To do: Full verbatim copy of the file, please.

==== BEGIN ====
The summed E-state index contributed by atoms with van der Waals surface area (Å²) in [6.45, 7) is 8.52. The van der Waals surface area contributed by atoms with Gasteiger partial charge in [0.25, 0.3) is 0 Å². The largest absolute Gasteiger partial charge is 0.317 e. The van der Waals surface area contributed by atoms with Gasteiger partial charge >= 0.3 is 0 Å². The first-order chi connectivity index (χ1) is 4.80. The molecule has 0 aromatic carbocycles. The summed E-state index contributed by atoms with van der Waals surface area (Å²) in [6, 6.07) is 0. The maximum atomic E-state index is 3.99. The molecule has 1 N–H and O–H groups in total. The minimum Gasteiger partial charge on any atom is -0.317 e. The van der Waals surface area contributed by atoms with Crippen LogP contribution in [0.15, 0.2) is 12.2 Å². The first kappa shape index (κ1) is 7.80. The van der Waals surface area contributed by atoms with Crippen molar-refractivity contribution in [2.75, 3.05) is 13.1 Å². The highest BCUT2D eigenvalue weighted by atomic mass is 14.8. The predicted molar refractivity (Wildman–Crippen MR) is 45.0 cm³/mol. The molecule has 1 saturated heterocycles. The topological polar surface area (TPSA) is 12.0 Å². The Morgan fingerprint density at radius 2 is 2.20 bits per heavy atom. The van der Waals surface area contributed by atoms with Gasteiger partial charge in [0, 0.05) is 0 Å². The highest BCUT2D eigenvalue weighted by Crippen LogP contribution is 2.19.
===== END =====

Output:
The summed E-state index contributed by atoms with van der Waals surface area (Å²) in [6.45, 7) is 8.52. The van der Waals surface area contributed by atoms with Gasteiger partial charge in [0.25, 0.3) is 0 Å². The largest absolute Gasteiger partial charge is 0.317 e. The van der Waals surface area contributed by atoms with Gasteiger partial charge >= 0.3 is 0 Å². The first-order chi connectivity index (χ1) is 4.80. The molecule has 0 aromatic carbocycles. The summed E-state index contributed by atoms with van der Waals surface area (Å²) in [6, 6.07) is 0. The maximum atomic E-state index is 3.99. The molecule has 1 N–H and O–H groups in total. The minimum Gasteiger partial charge on any atom is -0.317 e. The van der Waals surface area contributed by atoms with Crippen LogP contribution in [0.15, 0.2) is 12.2 Å². The first kappa shape index (κ1) is 7.80. The van der Waals surface area contributed by atoms with Crippen molar-refractivity contribution in [2.75, 3.05) is 13.1 Å². The highest BCUT2D eigenvalue weighted by atomic mass is 14.8. The predicted molar refractivity (Wildman–Crippen MR) is 45.0 cm³/mol. The molecule has 1 saturated heterocycles. The topological polar surface area (TPSA) is 12.0 Å². The Morgan fingerprint density at radius 2 is 2.20 bits per heavy atom. The van der Waals surface area contributed by atoms with Gasteiger partial charge in [0, 0.05) is 0 Å². The highest BCUT2D eigenvalue weighted by Crippen LogP contribution is 2.19.